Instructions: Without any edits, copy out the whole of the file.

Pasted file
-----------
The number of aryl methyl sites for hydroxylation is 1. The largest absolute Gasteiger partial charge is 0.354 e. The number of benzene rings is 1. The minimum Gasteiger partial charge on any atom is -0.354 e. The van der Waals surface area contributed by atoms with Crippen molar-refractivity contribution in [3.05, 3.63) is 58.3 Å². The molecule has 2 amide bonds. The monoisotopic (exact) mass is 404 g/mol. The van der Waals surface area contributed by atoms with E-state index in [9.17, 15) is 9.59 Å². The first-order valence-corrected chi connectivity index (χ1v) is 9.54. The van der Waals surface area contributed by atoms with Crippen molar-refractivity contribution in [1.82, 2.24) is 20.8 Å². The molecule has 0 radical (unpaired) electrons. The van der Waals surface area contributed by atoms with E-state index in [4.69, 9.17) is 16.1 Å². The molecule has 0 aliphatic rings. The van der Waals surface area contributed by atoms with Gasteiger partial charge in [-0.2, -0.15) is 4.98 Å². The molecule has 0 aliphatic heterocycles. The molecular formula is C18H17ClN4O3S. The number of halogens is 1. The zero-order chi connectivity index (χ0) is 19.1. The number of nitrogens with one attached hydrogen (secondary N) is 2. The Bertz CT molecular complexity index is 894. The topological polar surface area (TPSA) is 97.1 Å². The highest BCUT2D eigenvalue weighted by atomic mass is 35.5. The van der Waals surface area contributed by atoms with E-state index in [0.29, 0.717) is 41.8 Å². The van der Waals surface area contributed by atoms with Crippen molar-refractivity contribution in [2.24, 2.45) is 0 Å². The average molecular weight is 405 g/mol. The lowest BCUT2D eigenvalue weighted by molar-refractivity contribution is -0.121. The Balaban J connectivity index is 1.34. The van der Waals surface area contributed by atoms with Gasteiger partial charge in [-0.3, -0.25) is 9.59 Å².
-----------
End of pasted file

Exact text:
The number of aryl methyl sites for hydroxylation is 1. The largest absolute Gasteiger partial charge is 0.354 e. The number of benzene rings is 1. The minimum Gasteiger partial charge on any atom is -0.354 e. The van der Waals surface area contributed by atoms with Crippen molar-refractivity contribution in [3.05, 3.63) is 58.3 Å². The molecule has 2 amide bonds. The monoisotopic (exact) mass is 404 g/mol. The van der Waals surface area contributed by atoms with E-state index in [9.17, 15) is 9.59 Å². The first-order valence-corrected chi connectivity index (χ1v) is 9.54. The van der Waals surface area contributed by atoms with Crippen molar-refractivity contribution in [1.82, 2.24) is 20.8 Å². The molecule has 0 radical (unpaired) electrons. The van der Waals surface area contributed by atoms with E-state index in [4.69, 9.17) is 16.1 Å². The molecule has 0 aliphatic rings. The van der Waals surface area contributed by atoms with Gasteiger partial charge in [-0.2, -0.15) is 4.98 Å². The molecule has 0 aliphatic heterocycles. The molecular formula is C18H17ClN4O3S. The number of halogens is 1. The zero-order chi connectivity index (χ0) is 19.1. The number of nitrogens with one attached hydrogen (secondary N) is 2. The Bertz CT molecular complexity index is 894. The topological polar surface area (TPSA) is 97.1 Å². The highest BCUT2D eigenvalue weighted by atomic mass is 35.5. The van der Waals surface area contributed by atoms with E-state index in [0.29, 0.717) is 41.8 Å². The van der Waals surface area contributed by atoms with Crippen molar-refractivity contribution in [2.24, 2.45) is 0 Å². The average molecular weight is 405 g/mol. The lowest BCUT2D eigenvalue weighted by molar-refractivity contribution is -0.121. The Balaban J connectivity index is 1.34. The van der Waals surface area contributed by atoms with Gasteiger partial charge in [-0.3, -0.25) is 9.59 Å².